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Comment But what about the next generation? (Score 3, Funny) 484

Of course once you've gone completely flat and removed all the ornamentation, it makes one wonder where the next generation will go. Perhaps someone will suddenly realize, wow, we can make those tiles look just like a 3D image of a smartphone (and, of course, be promptly sued for rendering them with curved corners).

Comment So true (Score 1) 263

Interesting. I'm building an arcade cabinet right now. I have some limited skills working with wood, but by no means am I carpenter. I debated buying a kit, but could not find one that I was happy with. So I'm building from scratch.

I have been proceeding very slowly and teaching myself new skills everytime there is something I want to do, but have not done before. I am *very* happy with the results, and there is absolutely no question that I value this piece of work far more than if I had just purchased it. In fact, I've estimated that considering the time and labor I've put into it, I would need to sell it at at least $10,000 to break even. This is far more than I think anyone would be willing to spend; but it is what I think it is "worth".

On the other hand, this cabinet is highly customized. And perhaps this is the the more practical reason why I value it so highly. It's true that I wouldn't pay $10,000 for a "stock" arcade cabinet like the one I built. But if I had gone to a master woodworker and stood over his shoulder directing him to do all of the major and minor tweaks that I did, ask him--mid stream--to throw away assemblies he had done and re-do them in a different way (because I changed my mind after seeing what it looked like), and to have him overbuild and overfinish it in ways users would never see or appreciate; yeah, I guess I wouldn't be surprised if he charged me at least $10,000.

So yes, I think we tend to value things we produce ourselves more highly than those built by others. However, for me in particular, when I really think about it, the reason is less about self-love than it is about customization--and even small customization can have tremendous value if that's the thing that you *need* to make the thing "perfect" for you. The thing I like so much about Open Source is that I can go into it and make those little tweaks that make the software do exactly what I want. A good example of this is Atari800, one of the emulators that I use in the cabinet. I really like this emulator, but it had some annoying (to me) minor issues that made it less than perfect for my application of it. So I contributed fixes for these things to the project. So now my project is perfect. And I value that a lot.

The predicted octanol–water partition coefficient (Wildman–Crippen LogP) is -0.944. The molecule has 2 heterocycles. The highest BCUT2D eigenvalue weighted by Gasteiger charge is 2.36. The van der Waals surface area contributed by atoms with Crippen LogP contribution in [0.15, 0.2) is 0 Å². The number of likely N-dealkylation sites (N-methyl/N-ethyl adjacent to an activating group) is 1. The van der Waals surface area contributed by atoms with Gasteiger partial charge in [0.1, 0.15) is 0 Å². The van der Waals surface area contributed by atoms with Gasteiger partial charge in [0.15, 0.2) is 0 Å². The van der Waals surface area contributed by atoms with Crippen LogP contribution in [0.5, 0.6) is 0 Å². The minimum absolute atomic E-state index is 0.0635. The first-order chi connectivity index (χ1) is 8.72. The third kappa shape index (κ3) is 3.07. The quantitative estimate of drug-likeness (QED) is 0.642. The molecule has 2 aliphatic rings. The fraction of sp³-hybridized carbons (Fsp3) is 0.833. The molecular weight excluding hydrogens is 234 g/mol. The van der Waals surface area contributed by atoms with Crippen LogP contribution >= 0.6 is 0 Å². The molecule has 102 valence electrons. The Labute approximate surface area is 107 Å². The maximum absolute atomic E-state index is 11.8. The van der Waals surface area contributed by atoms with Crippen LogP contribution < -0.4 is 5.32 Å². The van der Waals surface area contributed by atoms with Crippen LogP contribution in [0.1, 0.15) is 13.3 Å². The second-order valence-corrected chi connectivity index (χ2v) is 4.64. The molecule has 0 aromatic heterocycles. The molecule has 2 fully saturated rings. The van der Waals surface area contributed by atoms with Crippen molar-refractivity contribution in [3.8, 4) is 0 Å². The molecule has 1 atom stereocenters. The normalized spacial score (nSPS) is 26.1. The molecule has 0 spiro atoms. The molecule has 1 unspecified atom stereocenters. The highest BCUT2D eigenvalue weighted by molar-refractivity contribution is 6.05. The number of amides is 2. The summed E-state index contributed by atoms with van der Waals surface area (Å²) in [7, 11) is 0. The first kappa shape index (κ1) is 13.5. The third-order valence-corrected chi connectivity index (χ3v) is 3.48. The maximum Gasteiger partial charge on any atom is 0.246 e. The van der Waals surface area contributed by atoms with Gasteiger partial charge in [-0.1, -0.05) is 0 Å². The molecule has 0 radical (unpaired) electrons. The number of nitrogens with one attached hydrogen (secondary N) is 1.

Comment But is it really? (Score 1) 402

Maybe this is a tech gap, but maybe its partially due to the fact that some Americans are frugal. When my mother-in-law recently called for Internet service from the same cable company that I get fast broadband service from, the first thing they asked was what what she used it for. They offered different price plans for different speeds, and one of this was a "slow" 1.5MBS. But quite frankly that's all she needs. Really. As a developer, I completely appreciate fast Internet speeds and use them, but if all I did was read email and do light web browsing, why would I pay more? Is my mother-in-law's choice to pay less for lower speed service contributing to the tech gap? Now if she actually *needed* the speed and it just wasn't available, that would be another story, but that's not the case here. Actually, even my service is way over the top 95% of the time. Occasionally, I'll download a large file and I'm happy that it took only an hour instead of overnight (not that it was really worth the extra $20 a month--but I guess I can afford it); and occasionally I'll watch a news clip or YouTube video--maybe even in bit-sucking HD fullscreen (whoohoo!). But really, I could care less about the so called "tech gap". What might be nicer is for all the bandwidth that I don't use but pay for every month) be converted into fuel credits for the needy--hmm, maybe I should switch to 1.5MB too and contribute to the tech gap.

Comment Re:Oh great, another subdized vehicle... (Score 1) 594

Actually, you're both absolutely correct. The government redistributes funds to whoever it sees fit. This is apparently what Americans want since both rich and poor vote for their leaders, and their leaders (especially the current one) are quite up front about their intentions. It's called socialism, and its nothing new or surprising. What would be surprising is if Americans voted to terminate their welfare and stimulus programs in favor of substantially reduced taxes and greater personal responsibility. Sorry, ain't going to happen.

Comment Don't forget about the warranty (Score 1) 710

The last set of fluorescent bulbs I purchased came with a 7 year replacement warranty. Of course, I would need to send a burned-out bulb back and pay postage, so on CFL's the warranty is nice, but its real value is a bit dubious once you count the cost and inconvenience. However, on a $40 bulb the economics improve since return postage would be a much smaller fractional cost of the individual light bulb. It is also much more likely that I would actually use the warranty on a $40 bulb than a $3 or $4 one. If Panasonic were to warranty this bulb for, say 19 years, I think I'd be game to try it.

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